A man has been left in tears after being forced to leave his job as a super shoe sales manager to take a job as an orthopedic surgeon at a “super shoe” company.
The 27-year-old has now become the latest victim of the “super” retail sector to fall victim to a growing wave of high-tech sales.
As the global super retailer giants have rolled out their “super sales” programme, some of the largest names in the industry have stepped up their game.
In January, Walmart became the first major retailer to adopt a “pay as you go” model for its “super services”, and other big brands are following suit, with Apple, Facebook and Microsoft all testing “pay-as-you-go” sales.
But Mr Hogg, who has not been named in the UK media, told the BBC he has been “shocked and appalled” by the spate of high tech jobs, which he said were “no longer just for the super rich”.
“It’s not just me,” he said.
“The whole system is being destroyed.”
The UK has become the first country in the world to require companies to publish the average salaries of their super sales staff, which they have been able to do under a controversial new law which is designed to curb corporate greed.
Under the scheme, the average pay for super sales workers is set at £32,000 a year, a figure which has been consistently reported as “astonishingly low” by academics.
In the latest “pay for super” survey, from February, the “average” salary for a “Super Services Manager” was £30,000.
“They are the most prestigious jobs in the business,” said Mr Hagg, who now runs a self-employed shop in north London.
“This is a system where the super-rich are getting paid more, but they’re getting paid less than everybody else.”
The new legislation came into effect last week, but has been criticised by some in the super retail industry who believe it is being driven by “politically correct” concerns about “fake news”.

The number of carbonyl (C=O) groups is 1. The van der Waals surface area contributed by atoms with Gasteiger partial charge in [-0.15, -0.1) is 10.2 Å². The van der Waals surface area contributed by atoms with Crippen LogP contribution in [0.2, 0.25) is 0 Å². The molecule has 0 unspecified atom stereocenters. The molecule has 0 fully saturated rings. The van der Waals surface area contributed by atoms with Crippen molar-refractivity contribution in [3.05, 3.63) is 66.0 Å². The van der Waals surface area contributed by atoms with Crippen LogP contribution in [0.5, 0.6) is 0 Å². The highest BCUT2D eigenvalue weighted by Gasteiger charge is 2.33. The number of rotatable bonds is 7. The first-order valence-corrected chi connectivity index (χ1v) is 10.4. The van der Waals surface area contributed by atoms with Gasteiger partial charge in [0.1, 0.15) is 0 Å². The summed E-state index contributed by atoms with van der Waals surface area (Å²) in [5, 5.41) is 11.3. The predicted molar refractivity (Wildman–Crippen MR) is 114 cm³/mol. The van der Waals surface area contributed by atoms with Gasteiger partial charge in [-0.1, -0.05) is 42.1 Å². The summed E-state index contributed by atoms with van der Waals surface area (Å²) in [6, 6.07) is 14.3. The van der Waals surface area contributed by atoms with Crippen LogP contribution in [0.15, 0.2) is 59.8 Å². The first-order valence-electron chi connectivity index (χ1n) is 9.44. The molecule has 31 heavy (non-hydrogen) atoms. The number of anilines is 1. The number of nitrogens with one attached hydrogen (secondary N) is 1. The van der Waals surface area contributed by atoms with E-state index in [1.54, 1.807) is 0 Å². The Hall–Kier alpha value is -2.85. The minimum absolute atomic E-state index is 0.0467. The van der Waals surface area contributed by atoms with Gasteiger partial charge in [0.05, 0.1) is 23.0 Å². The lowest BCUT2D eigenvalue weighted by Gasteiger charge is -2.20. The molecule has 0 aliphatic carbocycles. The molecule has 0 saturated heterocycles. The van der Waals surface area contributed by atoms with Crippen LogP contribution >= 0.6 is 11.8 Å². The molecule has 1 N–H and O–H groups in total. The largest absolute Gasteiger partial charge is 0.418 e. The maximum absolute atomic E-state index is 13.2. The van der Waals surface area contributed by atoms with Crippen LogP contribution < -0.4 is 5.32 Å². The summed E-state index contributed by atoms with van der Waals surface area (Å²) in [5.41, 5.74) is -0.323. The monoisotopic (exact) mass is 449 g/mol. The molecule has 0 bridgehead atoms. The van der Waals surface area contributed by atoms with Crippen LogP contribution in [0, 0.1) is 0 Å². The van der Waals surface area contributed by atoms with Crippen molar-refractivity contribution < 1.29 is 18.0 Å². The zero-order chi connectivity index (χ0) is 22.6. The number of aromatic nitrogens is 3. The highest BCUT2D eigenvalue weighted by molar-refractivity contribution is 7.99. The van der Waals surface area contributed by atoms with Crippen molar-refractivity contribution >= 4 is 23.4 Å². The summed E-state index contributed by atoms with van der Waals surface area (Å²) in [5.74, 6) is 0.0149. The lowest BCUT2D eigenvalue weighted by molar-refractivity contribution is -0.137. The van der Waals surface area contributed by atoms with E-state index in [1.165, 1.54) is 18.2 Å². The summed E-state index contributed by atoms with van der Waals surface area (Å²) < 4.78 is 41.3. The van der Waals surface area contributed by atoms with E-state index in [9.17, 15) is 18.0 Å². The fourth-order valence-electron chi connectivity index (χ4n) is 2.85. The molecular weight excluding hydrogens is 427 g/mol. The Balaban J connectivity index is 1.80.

The legislation has also sparked fears among some super retailers that their sales may be being driven into the hands of unscrupulous foreign companies, who are not allowed to operate under UK rules.
“We’re not doing anything wrong, but I think we’re being exploited,” said a man in his 40s who asked to remain anonymous for fear of reprisals from his former employer.
“I can’t do my job anymore.”
Mr Huddleston said he has “never seen anything so bad” and is “completely shocked and appalled”.
“I have never heard anything like it.”
Super shoes “Super shoes” are made by combining various materials including leather, rubber and fabric.
They are designed to give the wearer the feel of stepping out of a shoe, without being too uncomfortable or cumbersome.
They have become a staple in the high-street fashion industry, with luxury brands such as Versace and Gucci offering models with super shoes.
Some super shoes have been seen to feature a camera, a speaker system and even an onboard video recorder, making them a convenient and expensive option for celebrities and big brands.
A spokeswoman for Walmart said that in the “pay at work” scheme, “super shoes” were paid “according to the same guidelines as other retail employees”.
But she said that “pay by the hour” rates were different to “regular hours”, and “pay per hour” is “standardised across all retail outlets”.
In the UK, super shoes are only available to “super and super-low income workers”.
In December, Mr Haddocks’ employer, Tesco, introduced a new “pay rate” for “super, super low income and super low paid” staff, with those earning between £15,000 and £45,000 receiving an extra 1.5 per cent of their gross salary.
“Our super sales manager will be paid on the average wage for the week and this is a percentage that we’ve been following for some time,” said Ms Hogg.
“He is working for us and his salary is the same.”
Mr Karr said that while the company was “disappointed” that the “caretaker” had left, “the reality is that our employees are working hard and doing the best that they can for us.”
Tesco said that it “stands by its commitment to pay its employees at the right rate”.
“We’ve listened to our employees and our customers and we are committed to ensuring that our super sales managers are paid at the rate they deserve,” said Tesco’s chief financial officer, Dave Brown.
“In our view, it is wrong that our team is paid in a way that would have an impact on our bottom line and that is why we’ve agreed to introduce